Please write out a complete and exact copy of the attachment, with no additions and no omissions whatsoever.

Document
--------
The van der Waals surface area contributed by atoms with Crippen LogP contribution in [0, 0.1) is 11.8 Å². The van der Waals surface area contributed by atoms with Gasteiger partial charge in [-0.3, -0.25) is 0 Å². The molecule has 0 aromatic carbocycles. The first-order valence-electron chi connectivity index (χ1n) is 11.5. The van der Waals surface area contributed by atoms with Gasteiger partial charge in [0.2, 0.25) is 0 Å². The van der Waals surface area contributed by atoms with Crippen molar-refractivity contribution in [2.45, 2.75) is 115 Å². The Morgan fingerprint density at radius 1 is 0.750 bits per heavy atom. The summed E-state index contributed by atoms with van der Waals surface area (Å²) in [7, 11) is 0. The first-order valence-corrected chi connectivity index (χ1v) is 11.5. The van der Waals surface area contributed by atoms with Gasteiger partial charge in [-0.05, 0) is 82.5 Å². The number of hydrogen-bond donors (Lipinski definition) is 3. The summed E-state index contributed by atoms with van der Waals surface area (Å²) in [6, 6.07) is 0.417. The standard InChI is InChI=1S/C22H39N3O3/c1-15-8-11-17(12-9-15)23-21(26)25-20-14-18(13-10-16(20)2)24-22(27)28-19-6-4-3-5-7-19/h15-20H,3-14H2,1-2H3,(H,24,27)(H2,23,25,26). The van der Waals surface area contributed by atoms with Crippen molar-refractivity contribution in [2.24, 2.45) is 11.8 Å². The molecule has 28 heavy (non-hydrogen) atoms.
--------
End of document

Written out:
The van der Waals surface area contributed by atoms with Crippen LogP contribution in [0, 0.1) is 11.8 Å². The van der Waals surface area contributed by atoms with Gasteiger partial charge in [-0.3, -0.25) is 0 Å². The molecule has 0 aromatic carbocycles. The first-order valence-electron chi connectivity index (χ1n) is 11.5. The van der Waals surface area contributed by atoms with Gasteiger partial charge in [0.2, 0.25) is 0 Å². The van der Waals surface area contributed by atoms with Crippen molar-refractivity contribution in [2.45, 2.75) is 115 Å². The Morgan fingerprint density at radius 1 is 0.750 bits per heavy atom. The summed E-state index contributed by atoms with van der Waals surface area (Å²) in [7, 11) is 0. The first-order valence-corrected chi connectivity index (χ1v) is 11.5. The van der Waals surface area contributed by atoms with Gasteiger partial charge in [-0.05, 0) is 82.5 Å². The number of hydrogen-bond donors (Lipinski definition) is 3. The summed E-state index contributed by atoms with van der Waals surface area (Å²) in [6, 6.07) is 0.417. The standard InChI is InChI=1S/C22H39N3O3/c1-15-8-11-17(12-9-15)23-21(26)25-20-14-18(13-10-16(20)2)24-22(27)28-19-6-4-3-5-7-19/h15-20H,3-14H2,1-2H3,(H,24,27)(H2,23,25,26). The van der Waals surface area contributed by atoms with Crippen molar-refractivity contribution in [2.24, 2.45) is 11.8 Å². The molecule has 28 heavy (non-hydrogen) atoms.